The Sunday Read: Beat nipple chafing and win that marathon!

The Dublin Marathon will run for the 33rd time on Monday with its largest field yet: more than 14,000 people. Despite that, the race lost its title sponsor when the National Lottery pulled out.  Marathon organizers are concerned they may not have a new sponsor in place for 2013. For the Dublin Marathon, the lack of sponsor means no televised race, despite the fact the run attracts a respectable international field. That story from the Irish Independent is here: http://bit.ly/TFIDUt But it’s give and take in the world of sponsorships. Even while Dublin worries about not having sponsors, sponsors fret over how they’re going to make their mark year after year. In a New York Times’ Media & Advertising story, the spotlight is on running shoe company Asics America and how after 15 years of sponsoring the ING New York City Marathon they’re going to make an impact with consumers with their marketing campaign. One way is with an interactive sound room designed to simulate the sounds of a marathon and which even features Ryan Hall’s heartbeat. That story is here: http://nyti.ms/UWAVW6

By now, just about everyone knows that the New York City Marathon will likely purge Lance Armstrong’s two sub-three marathons from the record book. “Lance doesn’t have a place in running because we will stick to the rules and support the USADA,” said Mary Wittenberg, president and CEO of the New York Road Runners, organizing body for the marathon. Yet, the marathon intends to keep Armstrong as a “partner,” citing his support for nine-time marathon winner Grete Waitz who died in April 2011 from the disease. So does or does not Armstrong have a place in running? It’s a little uncertain as things stand, but the suggestion is, the marathon doesn’t want the alleged doping former title-holder of seven Tour de France bike races in their record books, but his cash is just as good as the next person’s. The story is here: http://buswk.co/TO0p2g

New to marathoning? Training for a race? Top tips are always useful, right? Uh, yeah. Shape Magazine offered a recent piece titled Top 25 Marathoning Tips: Avoid Common Mistakes and Fly Across the Finish Line. Written by Jessica Smith, who boasts a lot of fitness credentials, none of them running-related, the article offers such gems of wisdom as “avoid pollution,” and (we know how many marathons have been won on this particular tip) “avoid nipple chafing.” It gets even more dubious, however. She advises against carbo-loading the night before the race and instead offers an expert’s opinion to fuel up with liquid carb drinks. Rule one of races: Never try anything new right before a race. Never had a liquid carb drink before? You might have a very interesting – some might call it uncomfortable – race day. Most of Smith’s “tips” are basic and while they may help you complete the distance, given that she never discusses things like speed work, or marathon pace workouts in favor of the importance of preventing blisters and wearing hats, it’s highly unlikely following her advice you’ll “fly” across the finish line. The tips are here: http://shpe.co/HpzE2v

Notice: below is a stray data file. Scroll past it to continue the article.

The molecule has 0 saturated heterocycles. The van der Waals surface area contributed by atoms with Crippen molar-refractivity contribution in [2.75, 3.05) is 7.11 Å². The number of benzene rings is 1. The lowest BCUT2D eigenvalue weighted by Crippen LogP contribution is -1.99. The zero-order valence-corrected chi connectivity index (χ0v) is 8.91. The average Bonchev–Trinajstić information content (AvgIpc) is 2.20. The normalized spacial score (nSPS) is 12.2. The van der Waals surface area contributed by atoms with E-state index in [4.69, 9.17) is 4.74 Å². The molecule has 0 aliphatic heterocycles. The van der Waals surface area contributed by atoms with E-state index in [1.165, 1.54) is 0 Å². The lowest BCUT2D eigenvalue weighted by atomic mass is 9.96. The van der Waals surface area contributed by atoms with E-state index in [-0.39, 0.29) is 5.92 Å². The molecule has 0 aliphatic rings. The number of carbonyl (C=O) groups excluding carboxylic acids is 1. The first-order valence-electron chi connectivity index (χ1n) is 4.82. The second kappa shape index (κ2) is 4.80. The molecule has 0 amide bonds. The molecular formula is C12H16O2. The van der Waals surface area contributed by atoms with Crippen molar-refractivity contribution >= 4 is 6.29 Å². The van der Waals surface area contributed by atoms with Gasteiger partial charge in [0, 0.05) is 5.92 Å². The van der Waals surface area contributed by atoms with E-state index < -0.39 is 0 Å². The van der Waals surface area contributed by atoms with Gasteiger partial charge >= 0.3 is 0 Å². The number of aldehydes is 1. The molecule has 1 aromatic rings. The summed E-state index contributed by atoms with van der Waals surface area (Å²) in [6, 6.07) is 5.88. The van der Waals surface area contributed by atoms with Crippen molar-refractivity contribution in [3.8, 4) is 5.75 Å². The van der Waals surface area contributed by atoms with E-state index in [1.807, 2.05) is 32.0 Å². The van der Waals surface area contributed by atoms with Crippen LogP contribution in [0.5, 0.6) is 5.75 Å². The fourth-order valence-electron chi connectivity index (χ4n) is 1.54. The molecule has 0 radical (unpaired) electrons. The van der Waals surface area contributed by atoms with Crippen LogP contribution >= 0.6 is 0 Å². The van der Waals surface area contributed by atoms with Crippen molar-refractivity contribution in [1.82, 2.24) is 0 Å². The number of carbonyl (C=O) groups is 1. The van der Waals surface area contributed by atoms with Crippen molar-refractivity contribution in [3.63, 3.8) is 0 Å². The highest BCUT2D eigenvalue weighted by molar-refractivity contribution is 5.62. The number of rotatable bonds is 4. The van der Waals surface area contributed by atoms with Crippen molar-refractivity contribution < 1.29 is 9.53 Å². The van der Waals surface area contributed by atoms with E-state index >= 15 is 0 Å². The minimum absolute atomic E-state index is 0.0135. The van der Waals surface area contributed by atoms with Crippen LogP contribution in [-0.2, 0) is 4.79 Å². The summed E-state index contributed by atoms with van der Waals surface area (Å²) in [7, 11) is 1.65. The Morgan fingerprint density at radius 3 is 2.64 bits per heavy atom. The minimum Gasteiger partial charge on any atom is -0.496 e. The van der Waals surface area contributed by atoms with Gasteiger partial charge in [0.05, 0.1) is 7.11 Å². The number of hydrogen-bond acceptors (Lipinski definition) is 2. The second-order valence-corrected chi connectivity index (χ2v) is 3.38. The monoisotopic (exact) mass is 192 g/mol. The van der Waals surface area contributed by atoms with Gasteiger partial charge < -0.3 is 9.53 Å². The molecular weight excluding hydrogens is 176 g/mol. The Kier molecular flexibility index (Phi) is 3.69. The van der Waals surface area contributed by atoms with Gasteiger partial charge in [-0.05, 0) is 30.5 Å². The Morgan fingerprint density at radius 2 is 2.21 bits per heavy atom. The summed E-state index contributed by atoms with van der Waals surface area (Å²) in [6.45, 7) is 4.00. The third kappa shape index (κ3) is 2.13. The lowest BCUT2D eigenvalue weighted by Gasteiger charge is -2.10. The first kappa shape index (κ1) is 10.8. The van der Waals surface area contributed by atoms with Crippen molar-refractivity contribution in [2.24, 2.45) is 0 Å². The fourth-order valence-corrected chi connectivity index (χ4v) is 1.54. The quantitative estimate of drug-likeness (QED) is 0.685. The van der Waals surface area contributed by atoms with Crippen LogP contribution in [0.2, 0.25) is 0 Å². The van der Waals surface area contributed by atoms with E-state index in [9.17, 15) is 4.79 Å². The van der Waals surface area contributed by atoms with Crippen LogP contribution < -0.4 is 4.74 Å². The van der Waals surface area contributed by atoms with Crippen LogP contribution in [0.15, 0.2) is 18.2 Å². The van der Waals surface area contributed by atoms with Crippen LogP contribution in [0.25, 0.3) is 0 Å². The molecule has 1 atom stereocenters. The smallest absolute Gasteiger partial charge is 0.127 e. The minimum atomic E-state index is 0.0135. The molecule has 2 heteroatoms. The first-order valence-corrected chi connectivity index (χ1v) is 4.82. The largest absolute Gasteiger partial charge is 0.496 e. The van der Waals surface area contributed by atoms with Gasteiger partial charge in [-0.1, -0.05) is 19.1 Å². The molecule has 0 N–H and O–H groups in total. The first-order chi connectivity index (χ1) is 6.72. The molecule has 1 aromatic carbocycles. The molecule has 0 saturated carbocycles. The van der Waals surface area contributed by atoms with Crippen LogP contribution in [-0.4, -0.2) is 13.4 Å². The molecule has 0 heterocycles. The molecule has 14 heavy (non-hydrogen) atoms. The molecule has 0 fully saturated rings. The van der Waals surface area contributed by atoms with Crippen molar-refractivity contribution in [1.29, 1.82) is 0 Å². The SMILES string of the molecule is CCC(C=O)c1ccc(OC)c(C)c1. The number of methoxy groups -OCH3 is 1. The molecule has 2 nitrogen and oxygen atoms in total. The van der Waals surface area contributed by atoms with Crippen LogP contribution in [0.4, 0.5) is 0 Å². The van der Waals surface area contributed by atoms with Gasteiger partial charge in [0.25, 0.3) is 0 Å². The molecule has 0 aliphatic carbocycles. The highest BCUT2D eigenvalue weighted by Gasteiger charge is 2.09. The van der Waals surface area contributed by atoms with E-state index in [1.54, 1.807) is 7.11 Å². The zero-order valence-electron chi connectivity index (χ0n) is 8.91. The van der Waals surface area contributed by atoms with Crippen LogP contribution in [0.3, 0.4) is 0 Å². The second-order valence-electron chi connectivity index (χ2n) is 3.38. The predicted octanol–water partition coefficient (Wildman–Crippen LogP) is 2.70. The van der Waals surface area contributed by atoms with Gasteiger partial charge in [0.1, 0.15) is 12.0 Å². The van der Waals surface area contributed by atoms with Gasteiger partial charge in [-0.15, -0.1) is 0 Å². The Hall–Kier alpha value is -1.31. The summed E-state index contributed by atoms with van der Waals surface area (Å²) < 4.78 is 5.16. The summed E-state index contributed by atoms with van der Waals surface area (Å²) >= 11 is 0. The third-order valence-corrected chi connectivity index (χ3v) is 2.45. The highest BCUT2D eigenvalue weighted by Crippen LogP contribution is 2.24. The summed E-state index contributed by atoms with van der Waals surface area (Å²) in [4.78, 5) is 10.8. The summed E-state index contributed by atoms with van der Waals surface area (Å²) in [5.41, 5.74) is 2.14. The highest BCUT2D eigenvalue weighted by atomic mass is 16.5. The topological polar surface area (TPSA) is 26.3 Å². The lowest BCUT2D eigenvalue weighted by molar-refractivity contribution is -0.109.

Winter’s coming. Will you drop a bundle on compression tights? And more importantly, why would you want to? Outside online asks and suggests that they may be worth the value. In particular, they cite “the renowned Human Performance Laboratory at the University of Calgary,” which suggests – seriously! – the tights decrease bad vibes – in your legs. And you want good, good vibrations, don’t you? More on those bad vibes and how to beat them and some options for doing so are here: http://bit.ly/TzV0M4

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About subthree

A multiple award-winning journalist, I'm currently a contributing editor with both Canadian Running and Canadian Cycling magazines. My articles have appeared in Explore, Canadian Geographic, enRoute, The National Post, The Globe and Mail, and many other magazines and newspapers. Formerly a competitive cross-country mountain biker, I switched to running in 2006. I've run seven marathons, qualifying for Boston five times (and which I've run once). Generally, I've placed or won in my age group in races, in distances ranging from five and 10 kms to half and full marathons. I've also taught spin classes at a number of leading Eastern Canadian gyms. Sub-three was a 2012 #Runchat finalist for Best Overall Blog.
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